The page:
Academic journal article Santa Clara High Technology Law Journal

Judicial Review of ICANN Domain Name Dispute Decisions

Academic journal article Santa Clara High Technology Law Journal

Judicial Review of ICANN Domain Name Dispute Decisions

Article excerpt

Since late 1999 more than 3,000 quasi-arbitral proceedings have been conducted to address disputes involving Internet domain names. (1) These proceedings are governed by the Uniform Dispute Resolution Policy (UDRP) adopted by the Internet Corporation for Assigned Names and Numbers (ICANN). (2) A UDRP proceeding is instituted by a trademark owner who wishes to challenge a domain name. (3) If the UDRP panel orders that the domain name should be transferred to the trademark owner, that order will be implemented unless the domain name registrant promptly commences a lawsuit against the trademark owner. (4) Apart from this provision for external judicial review, there is no appeal mechanism within the UDRP.

Domain name registrants have taken advantage of the right to seek judicial review in a small but significant number of cases. (5) At least two U.S. courts thus far have held that they are not bound by UDRP decisions, although the legal effect of these decisions remains unclear. (6) Courts normally apply an extremely deferential standard of review to arbitration decisions. As this Article will explain, however, courts should be very hesitant to place much reliance on the conclusions of UDRP panels.

Part I of this Article discusses the scope of judicial review of arbitration decisions generally. Part II describes ICANN's UDRP process, including some of the major differences between UDRP proceedings and conventional arbitration. Part III examines the experience to date of courts that have addressed disputes subject to parallel UDRP proceedings. (7) Finally, in Parts IV and V, the Article discusses substantive and procedural objections following UDRP decisions in legal proceedings, and concludes that a de novo standard of review is warranted.


Arbitration offers numerous benefits. Compared to litigation, arbitration is a fast, inexpensive, and efficient means of resolving disputes, and it provides a greater degree of finality. (8) Yet it does not always deliver all of these promised benefits; in particular, arbitration can be quite expensive and drawn out, (9) and it is not uncommon for those who lose in arbitration to seek recourse in the courts.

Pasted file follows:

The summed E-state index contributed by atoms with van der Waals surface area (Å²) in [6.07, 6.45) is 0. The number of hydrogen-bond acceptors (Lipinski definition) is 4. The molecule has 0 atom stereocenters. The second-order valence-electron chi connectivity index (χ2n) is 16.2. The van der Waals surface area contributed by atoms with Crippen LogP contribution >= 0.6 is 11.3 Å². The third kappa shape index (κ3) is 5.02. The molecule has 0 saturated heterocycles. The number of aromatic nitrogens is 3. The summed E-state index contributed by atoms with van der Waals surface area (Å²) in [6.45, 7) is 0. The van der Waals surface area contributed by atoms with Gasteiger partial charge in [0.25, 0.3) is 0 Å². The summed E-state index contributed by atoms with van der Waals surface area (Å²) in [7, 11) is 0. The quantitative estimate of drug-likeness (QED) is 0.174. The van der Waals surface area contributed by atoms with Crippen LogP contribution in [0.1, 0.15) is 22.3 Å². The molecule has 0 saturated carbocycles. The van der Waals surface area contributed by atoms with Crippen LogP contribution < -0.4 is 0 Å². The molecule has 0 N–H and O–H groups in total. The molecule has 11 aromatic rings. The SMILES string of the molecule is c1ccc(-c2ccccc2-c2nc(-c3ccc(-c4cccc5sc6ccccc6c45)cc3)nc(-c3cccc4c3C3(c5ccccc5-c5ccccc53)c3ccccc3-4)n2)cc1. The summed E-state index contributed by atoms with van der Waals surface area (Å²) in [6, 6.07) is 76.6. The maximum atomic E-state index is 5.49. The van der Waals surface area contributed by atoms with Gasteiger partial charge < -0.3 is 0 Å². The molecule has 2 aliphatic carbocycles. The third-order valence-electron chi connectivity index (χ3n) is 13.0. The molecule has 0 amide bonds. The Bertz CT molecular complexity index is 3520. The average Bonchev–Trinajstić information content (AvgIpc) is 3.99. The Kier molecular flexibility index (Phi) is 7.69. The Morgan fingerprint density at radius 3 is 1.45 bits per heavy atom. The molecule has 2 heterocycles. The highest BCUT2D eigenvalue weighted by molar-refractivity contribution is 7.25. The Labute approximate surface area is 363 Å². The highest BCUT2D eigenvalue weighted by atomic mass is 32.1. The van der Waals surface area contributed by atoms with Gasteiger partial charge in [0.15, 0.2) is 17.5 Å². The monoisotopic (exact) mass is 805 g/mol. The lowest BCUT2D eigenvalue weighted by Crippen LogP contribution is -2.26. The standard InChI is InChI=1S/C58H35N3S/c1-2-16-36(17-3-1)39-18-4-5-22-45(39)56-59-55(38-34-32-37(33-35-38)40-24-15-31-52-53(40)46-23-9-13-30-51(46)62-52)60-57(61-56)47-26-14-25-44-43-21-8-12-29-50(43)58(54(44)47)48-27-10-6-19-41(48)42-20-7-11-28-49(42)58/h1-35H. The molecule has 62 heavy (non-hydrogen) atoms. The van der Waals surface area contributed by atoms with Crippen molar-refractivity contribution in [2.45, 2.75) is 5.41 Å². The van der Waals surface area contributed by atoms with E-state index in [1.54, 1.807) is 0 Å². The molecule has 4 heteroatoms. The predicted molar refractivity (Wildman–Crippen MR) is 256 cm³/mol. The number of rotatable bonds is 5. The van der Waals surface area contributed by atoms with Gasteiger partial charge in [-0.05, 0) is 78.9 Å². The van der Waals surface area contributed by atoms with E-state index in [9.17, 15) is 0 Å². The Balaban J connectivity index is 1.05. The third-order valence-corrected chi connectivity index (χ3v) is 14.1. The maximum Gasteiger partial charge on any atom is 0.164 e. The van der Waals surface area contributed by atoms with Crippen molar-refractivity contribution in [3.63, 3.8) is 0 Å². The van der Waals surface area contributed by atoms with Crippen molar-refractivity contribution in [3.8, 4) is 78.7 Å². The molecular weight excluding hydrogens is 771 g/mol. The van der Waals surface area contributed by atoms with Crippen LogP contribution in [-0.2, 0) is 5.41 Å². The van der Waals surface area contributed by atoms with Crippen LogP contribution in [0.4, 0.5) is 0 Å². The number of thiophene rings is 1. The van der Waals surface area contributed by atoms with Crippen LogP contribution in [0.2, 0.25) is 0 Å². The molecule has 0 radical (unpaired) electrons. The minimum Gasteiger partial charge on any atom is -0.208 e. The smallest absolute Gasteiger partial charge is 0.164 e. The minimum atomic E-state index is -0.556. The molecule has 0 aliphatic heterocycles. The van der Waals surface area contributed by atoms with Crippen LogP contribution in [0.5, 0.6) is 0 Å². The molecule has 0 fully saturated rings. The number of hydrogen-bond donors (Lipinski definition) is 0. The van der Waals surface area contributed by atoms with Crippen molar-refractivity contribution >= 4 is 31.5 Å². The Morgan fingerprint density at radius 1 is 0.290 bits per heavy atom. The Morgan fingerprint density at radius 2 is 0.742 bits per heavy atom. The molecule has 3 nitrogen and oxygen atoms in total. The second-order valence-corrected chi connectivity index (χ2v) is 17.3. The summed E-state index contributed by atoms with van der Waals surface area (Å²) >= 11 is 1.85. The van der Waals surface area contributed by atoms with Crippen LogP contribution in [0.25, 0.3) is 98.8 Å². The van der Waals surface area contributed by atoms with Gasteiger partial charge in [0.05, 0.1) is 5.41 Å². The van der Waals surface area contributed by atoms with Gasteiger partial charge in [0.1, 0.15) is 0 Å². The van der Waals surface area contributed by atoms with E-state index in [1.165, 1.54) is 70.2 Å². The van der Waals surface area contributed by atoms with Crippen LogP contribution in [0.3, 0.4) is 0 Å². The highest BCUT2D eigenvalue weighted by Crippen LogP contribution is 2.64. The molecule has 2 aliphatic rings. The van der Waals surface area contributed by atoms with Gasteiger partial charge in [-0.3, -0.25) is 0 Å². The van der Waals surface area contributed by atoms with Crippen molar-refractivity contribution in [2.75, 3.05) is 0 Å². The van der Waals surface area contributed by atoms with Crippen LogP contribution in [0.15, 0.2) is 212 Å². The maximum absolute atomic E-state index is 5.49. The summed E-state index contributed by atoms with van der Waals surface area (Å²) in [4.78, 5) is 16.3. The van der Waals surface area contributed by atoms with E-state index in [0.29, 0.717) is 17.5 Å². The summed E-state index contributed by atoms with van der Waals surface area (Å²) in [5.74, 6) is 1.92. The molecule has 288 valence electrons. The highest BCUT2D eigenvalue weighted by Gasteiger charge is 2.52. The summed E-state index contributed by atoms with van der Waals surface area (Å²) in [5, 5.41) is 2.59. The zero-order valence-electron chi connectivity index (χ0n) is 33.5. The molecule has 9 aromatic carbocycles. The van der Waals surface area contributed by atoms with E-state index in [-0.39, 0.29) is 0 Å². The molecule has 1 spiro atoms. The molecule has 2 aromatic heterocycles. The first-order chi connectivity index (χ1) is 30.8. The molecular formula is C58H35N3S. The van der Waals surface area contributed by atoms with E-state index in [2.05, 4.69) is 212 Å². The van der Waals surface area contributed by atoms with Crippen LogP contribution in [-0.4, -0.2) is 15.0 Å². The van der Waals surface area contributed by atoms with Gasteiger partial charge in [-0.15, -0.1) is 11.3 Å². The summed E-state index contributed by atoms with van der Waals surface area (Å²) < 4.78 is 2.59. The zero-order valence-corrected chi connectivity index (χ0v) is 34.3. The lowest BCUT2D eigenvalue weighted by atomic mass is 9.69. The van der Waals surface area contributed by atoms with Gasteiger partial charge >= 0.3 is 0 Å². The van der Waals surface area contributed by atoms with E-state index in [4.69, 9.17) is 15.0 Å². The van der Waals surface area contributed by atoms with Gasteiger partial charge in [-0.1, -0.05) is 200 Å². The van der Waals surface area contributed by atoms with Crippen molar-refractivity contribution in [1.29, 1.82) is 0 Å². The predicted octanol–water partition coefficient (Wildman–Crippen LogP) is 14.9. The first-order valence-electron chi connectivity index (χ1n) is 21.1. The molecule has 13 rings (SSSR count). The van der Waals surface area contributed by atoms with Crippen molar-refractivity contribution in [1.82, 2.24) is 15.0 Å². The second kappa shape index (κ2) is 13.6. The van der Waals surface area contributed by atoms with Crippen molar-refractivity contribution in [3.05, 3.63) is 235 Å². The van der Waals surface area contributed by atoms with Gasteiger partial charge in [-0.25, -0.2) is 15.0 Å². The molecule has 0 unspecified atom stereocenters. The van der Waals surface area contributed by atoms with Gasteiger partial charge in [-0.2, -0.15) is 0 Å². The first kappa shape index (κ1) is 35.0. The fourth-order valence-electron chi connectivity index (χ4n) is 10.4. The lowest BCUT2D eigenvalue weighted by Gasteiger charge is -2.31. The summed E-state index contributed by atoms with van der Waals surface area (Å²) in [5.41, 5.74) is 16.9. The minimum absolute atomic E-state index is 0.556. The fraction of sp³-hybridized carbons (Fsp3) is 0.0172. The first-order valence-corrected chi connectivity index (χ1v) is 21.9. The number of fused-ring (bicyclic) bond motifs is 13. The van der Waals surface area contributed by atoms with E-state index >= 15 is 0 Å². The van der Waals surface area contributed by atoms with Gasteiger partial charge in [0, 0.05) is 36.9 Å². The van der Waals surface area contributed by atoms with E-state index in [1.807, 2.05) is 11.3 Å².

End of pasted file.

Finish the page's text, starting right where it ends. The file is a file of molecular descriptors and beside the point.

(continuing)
Courts apply an extremely narrow standard of review to arbitration decisions. The Federal Arbitration Act (10) provides only four grounds for vacating an arbitration award, all of them procedural in nature:

(1) Where the award was procured by corruption, fraud, or undue means.

(2) Where there was evident partiality or corruption in the arbitrators, or either of them.

(3) Where the arbitrators were guilty of misconduct in refusing to postpone the hearing, upon sufficient cause shown, or in refusing to hear evidence pertinent and material to the controversy; or of any other misbehavior by which the rights of any party have been prejudiced.

(4) Where the arbitrators exceeded their powers, or so imperfectly executed them that a mutual, final, and definite award upon the subject matter submitted was not made. (11)

Some courts will also reverse arbitration awards that are arbitrary or capricious, in manifest disregard of the law, or contrary to public policy, even though these grounds do not appear in the federal statute, (12) and parties themselves may contract for broader judicial review (for example, for errors of fact or law) in their arbitration agreement. (13)

The primary justification for limiting the scope of judicial review is to preserve the finality of arbitration awards. Absent such a limitation, a losing party could always appeal to a court, avoiding finality and defeating the other purposes of arbitration as well. (14) Furthermore, courts frequently are not well equipped to address issues decided in arbitration. Arbitration panels often decide cases without making detailed findings of law and fact, making it difficult or impossible for a court to review the substance of a panel's conclusions. …

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